Thursday, February 22, 2007

Transport Minister in Retreat on Road Pricing

Stephen Ladyman, who is the Minister for Transport, is in a bit of bother. This is what he said on December 13 2006 in a Westminster Hall debate in the House of Commons...
“There will be national road pricing. We have said that that will happen
around the middle of the next decade, although I shall not have a sweepstake on
exactly which year it will be. It might be a little later than that;
circumstances and the Government of the day will determine when it is. In no
discussion with any transport expert, academic or other person who has studied
traffic issues around the country have I heard any dispute that road pricing is
coming to the roads near us at some time in the future”. Hansard, 13 Dec 2006, Column 286WH.

However, today his tune seems to have changed in his webchat today. Could the road pricing petition have had some effect after all?
“This is a debate, no decisions have been made yet and there is time for
everyone to have their say”. Webchat, 22 February 2007


jailhouselawyer said...

I still find myself laughing at the ladyboy gaff on 18DS.

Anonymous said...

The only effect that the petition may have had is to make the bastards sneakier.

They're determined to implement pricing, especially as it's tied into the Euro Galileo satellite system, into which this bunch of profligate creeps have already sunk many millions of our pounds. It (the satellite) looks as if it's another Dome (bloody expensive and no use to man nor beast) but to save face and avoid embarrassment they need a use for it.

Oh, and eventually there'll be a 'common policy' on road pricing. The poor bloodly Brits are just first in line for the bullet.

Anonymous said...

This is just about Labour raising taxes.Nobody trusts them any more..

Anonymous said...

I think the name is Stephen LadyBOY. That's what they call him in Doughty Street.

Anonymous said...

I grew out of laughing at people's names when I was about ten, myself...

Bt has got it wrong on Galileo - there's an urban myth being propagated by Christopher Booker on the Telegraph than some EU draft directive requires all Member States to charge for every road and use Galileo to do so. The relevant proposal actually does nothing of the sort, and the UK Govt is very lukewarm on the whole Galileo concept anyway - it would much rather we all carry on using the American military's GPS system for positioning applications, for pretty obvious reasons. Trust me, I know what I'm talking about.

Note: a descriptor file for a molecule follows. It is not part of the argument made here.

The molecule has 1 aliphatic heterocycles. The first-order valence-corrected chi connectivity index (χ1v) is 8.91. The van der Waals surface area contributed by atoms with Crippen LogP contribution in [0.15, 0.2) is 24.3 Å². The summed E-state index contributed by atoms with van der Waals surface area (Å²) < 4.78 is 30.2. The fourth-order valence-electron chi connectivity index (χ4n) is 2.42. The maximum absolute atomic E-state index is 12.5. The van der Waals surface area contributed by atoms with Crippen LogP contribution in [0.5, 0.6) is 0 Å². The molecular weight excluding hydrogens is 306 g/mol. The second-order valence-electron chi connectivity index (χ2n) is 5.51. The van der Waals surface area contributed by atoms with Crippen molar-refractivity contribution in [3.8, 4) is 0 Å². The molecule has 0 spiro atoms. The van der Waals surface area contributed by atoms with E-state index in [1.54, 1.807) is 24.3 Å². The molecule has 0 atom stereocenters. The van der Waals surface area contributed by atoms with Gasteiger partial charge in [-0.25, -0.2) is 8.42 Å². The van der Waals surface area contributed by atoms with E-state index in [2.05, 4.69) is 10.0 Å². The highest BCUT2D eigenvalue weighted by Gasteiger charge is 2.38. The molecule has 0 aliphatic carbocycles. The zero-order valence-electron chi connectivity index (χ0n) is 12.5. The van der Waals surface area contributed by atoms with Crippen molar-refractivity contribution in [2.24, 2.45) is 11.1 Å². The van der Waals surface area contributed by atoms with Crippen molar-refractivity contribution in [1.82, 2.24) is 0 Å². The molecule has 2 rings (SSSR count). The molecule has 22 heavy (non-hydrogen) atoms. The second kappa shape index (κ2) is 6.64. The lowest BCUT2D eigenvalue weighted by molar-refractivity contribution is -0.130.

Personally, I thought Ladyman was rather good on Newsnight on Monday - between the greenie woman and Jon 'Neanderthal' Gaunt he looked like the reasonable and moderate one.

Anonymous said...

This shows that for all Blair's bravado, behind the scenes the petition may have made an impact.

Anonymous said...

Of course we are getting road pricing. Its a European initiative tied in with the Galileo satellite.

Thats why they all know its coming and thats why they are trying to deny it.

Its the usual EU crap. Don't tell the truth until we can do nothing about it.

Cameron knows. What's his take on it?

unothordox behaviour said...

Road charging will kick off with 'tag and beacon' on busy arterial and inner city routes. I have just got back from driving around the Alps north of Turin and the little plastic box (holding the charge card) stuck to the windscreen bleeped away merrily as we drove down the motorways and through the toll gates.

BTW, the EETS EU regs requires that we all have the same electronic charging system across Europe. How the government has got itself into this road charging twist with local authorities is beyond me. Tag charging is old, established, technology.

Sat-charging is a least a decade away, probably more, but the 'Tag and Beacon' deal is the real thing and will be rolled out in London - and then on major roads running through greater London from Spring 2009.

Incidently, an engineer in the latest issue of Professional Engineer magazine says that the Tag charging system in Singapore costs just £2m per year to run. The London C-Charge costs £120m, according to the latest re-stated accounts. Another £100m for Ken?

Believe me, this is a done deal. And Ken might well have already signed the contract for it....

Roger Thornhill said...

If we have the same electronic charging system across Europe, is anyone ensuring we have a multiplicity of technology suppliers?

A state monopoly is bad, but what is worse is a private monopoly. However, even that is outdone by a State-controlled, State-sanctioned but privately run monopoly. PFI, Capita CC shows us how this works out.

Road pricing currently has all the hallmarks of a racket, with the State "outsourcing" part of their mobster operation.

Tony said...

His tune may have changed but his position has not. Watching him debate on TV the other night his body language was screaming out that he was lying when he said no decision had been made.

I really cannot understand politicians still convincing themselves, in this day and age, that they can contradict what they have said and get away without it being noticed.

Maybe the next viral attack ad should be about governments that make contradictory arguments. For example, Blair saying a day or so before war started that Saddam could still retain power if he gave up WMD, then this week telling us how the war was to remove a brutal dictator.

We need to promote honest politicians and stamp on the dishonest ones that make the populace disengage from the political process.

Anonymous said...
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CityUnslicker said...

I have posted myself here about the difficulties we face in Transport. Labour have no answer and just want to raise more taxes. Their budgets have no more money for investment and this is an attempt to raise funds by charging for what we already do.